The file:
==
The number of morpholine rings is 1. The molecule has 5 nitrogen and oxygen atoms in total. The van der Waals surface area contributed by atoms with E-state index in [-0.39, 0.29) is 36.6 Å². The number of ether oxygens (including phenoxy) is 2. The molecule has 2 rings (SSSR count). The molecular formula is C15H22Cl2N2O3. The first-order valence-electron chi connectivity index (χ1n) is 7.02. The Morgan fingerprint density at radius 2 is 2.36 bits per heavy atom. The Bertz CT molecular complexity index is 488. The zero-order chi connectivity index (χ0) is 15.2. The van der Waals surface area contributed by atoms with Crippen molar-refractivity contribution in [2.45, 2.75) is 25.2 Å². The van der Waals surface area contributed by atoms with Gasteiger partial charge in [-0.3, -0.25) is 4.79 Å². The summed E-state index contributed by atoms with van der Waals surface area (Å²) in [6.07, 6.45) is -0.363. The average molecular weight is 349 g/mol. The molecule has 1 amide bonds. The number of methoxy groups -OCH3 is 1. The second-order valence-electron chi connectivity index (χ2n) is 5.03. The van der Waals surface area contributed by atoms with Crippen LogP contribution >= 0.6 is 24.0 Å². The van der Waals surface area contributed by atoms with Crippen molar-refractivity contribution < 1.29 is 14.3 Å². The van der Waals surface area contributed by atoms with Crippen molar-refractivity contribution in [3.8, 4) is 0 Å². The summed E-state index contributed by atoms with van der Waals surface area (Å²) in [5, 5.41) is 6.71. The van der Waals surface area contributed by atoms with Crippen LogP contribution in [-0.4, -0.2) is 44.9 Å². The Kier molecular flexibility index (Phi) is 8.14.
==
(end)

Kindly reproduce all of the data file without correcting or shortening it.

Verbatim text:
The number of morpholine rings is 1. The molecule has 5 nitrogen and oxygen atoms in total. The van der Waals surface area contributed by atoms with E-state index in [-0.39, 0.29) is 36.6 Å². The number of ether oxygens (including phenoxy) is 2. The molecule has 2 rings (SSSR count). The molecular formula is C15H22Cl2N2O3. The first-order valence-electron chi connectivity index (χ1n) is 7.02. The Morgan fingerprint density at radius 2 is 2.36 bits per heavy atom. The Bertz CT molecular complexity index is 488. The zero-order chi connectivity index (χ0) is 15.2. The van der Waals surface area contributed by atoms with Crippen molar-refractivity contribution in [2.45, 2.75) is 25.2 Å². The van der Waals surface area contributed by atoms with Gasteiger partial charge in [-0.3, -0.25) is 4.79 Å². The summed E-state index contributed by atoms with van der Waals surface area (Å²) in [6.07, 6.45) is -0.363. The average molecular weight is 349 g/mol. The molecule has 1 amide bonds. The number of methoxy groups -OCH3 is 1. The second-order valence-electron chi connectivity index (χ2n) is 5.03. The van der Waals surface area contributed by atoms with Crippen LogP contribution >= 0.6 is 24.0 Å². The van der Waals surface area contributed by atoms with Crippen molar-refractivity contribution < 1.29 is 14.3 Å². The van der Waals surface area contributed by atoms with Crippen molar-refractivity contribution in [3.8, 4) is 0 Å². The summed E-state index contributed by atoms with van der Waals surface area (Å²) in [5, 5.41) is 6.71. The van der Waals surface area contributed by atoms with Crippen LogP contribution in [-0.4, -0.2) is 44.9 Å². The Kier molecular flexibility index (Phi) is 8.14.